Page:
An excerpt from Rabbi Zelig Pliskin's latest book, "Growth through Tehillim: Exploring Psalms for Life Transforming Thoughts" published by Artscroll.
"The kindness of God is all day long." (Psalms 52:3)
Whatever day it is right now as you are reading this, the kindness of God has been there for you from the beginning of the day, until this moment, and the kindness of God will be with you for the rest of the day until the new day starts. Tomorrow again you will be a beneficiary of the kindness of God, and this will continue each and every day for your entire life. This has been going on from your very first day of life and each and every day after that until this moment.
Imagine how you will feel when you experience an entire day with this awareness. From the moment you open your eyes in the morning until you go to sleep at night, every moment will have awareness of God's kindness towards you.
Allow yourself to be aware of being the recipient of constant kindness for an entire day. Every movement you make is an aspect of God's kindness. Everything you own is an aspect of God's kindness. Every interaction with other people has aspects of this kindness. Every bit of food you eat and any water you drink is an aspect of this constant kindness.
And what about the things that you usually overlook? On the day that you decide to become more aware of the kindnesses you experience, you will be notice more and more things. You will see what you might not have seen before. You will hear what you might not have heard before. You will feel feelings of gratitude and joy that otherwise you might not have felt.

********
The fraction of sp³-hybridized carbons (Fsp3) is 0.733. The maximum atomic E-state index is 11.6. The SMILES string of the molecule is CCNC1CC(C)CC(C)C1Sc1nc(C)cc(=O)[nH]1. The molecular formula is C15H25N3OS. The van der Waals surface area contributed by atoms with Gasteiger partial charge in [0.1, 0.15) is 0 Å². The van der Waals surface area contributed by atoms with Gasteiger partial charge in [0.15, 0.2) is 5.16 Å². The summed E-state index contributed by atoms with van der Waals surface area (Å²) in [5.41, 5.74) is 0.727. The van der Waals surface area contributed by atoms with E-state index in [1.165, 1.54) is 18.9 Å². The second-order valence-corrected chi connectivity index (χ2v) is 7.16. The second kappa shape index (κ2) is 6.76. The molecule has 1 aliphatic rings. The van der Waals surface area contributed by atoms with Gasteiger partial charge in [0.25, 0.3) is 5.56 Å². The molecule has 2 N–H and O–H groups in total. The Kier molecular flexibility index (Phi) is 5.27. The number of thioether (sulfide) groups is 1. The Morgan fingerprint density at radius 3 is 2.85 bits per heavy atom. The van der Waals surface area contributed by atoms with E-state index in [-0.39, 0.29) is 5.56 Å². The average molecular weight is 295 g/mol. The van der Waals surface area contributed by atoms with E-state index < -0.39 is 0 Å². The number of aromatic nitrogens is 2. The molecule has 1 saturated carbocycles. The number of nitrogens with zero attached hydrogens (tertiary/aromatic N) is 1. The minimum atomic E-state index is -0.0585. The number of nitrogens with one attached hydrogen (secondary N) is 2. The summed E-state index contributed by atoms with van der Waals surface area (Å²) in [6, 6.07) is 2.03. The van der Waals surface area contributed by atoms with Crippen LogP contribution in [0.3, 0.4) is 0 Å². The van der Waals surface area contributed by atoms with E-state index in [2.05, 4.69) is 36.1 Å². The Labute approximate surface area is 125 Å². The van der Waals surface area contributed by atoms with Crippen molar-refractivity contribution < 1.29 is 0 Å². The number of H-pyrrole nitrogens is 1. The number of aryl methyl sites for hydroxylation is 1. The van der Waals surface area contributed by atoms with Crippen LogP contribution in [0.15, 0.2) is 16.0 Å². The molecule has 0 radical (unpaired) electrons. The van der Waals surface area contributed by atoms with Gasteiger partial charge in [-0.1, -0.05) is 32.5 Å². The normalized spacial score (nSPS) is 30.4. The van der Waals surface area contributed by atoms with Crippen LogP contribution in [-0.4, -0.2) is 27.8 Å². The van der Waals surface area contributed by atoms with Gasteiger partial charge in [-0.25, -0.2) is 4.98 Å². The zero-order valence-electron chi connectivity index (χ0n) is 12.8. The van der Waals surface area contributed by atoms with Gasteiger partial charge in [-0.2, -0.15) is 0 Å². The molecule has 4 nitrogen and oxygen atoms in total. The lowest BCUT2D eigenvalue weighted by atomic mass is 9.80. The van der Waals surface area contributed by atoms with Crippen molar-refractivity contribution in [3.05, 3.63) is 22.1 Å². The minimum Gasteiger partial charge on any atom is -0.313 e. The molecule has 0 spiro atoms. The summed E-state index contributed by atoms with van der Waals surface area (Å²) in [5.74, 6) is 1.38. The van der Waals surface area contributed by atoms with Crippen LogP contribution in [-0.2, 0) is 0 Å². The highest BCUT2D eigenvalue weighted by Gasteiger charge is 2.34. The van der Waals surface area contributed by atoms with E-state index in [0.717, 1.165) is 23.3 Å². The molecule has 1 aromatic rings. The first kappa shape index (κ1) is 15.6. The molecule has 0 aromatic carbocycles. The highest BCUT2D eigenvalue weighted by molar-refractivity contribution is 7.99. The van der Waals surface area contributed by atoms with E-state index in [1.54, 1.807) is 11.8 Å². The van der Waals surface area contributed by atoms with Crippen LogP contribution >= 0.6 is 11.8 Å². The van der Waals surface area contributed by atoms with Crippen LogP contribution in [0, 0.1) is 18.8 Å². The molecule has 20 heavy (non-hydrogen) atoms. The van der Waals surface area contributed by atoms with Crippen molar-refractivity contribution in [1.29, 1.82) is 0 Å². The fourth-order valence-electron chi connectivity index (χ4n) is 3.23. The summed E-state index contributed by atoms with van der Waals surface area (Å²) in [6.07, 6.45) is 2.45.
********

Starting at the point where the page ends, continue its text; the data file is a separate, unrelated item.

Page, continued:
You will find yourself being more aware of God's presence. You will allow your mind to be filled with thoughts of appreciation of God's kindness to you. You will be more present oriented. You will focus less on anything you are dissatisfied with about the past. You will be free from stressful thoughts about the future. You will be focused on the present kindnesses.
When you do this, if your mind needlessly wanders to some thoughts that are not conducive to appreciation of kindness, gently and lightly direct your consciousness to the present kindness that you are experiencing. Just knowing that your mind has the ability to direct your thoughts is a wonderful kindness of God. How exactly does your mind direct your thoughts to thoughts of kindness? We have no way to explain this with our present limited knowledge. But the knowledge we do have of what we are able to do is something for which to be grateful.
And what would your entire life from now on be like if you would take this verse as a focus to frequently think about? And there is only one way to really answer this question accurately. And that is to make this a verse that will frequently be on your lips. For when you repeat it out loud and to yourself, your inner mind will focus on the kindnesses that you are experiencing right now on this day.
A joyful middle-aged man was asked, "What was a major breakthrough in your life?"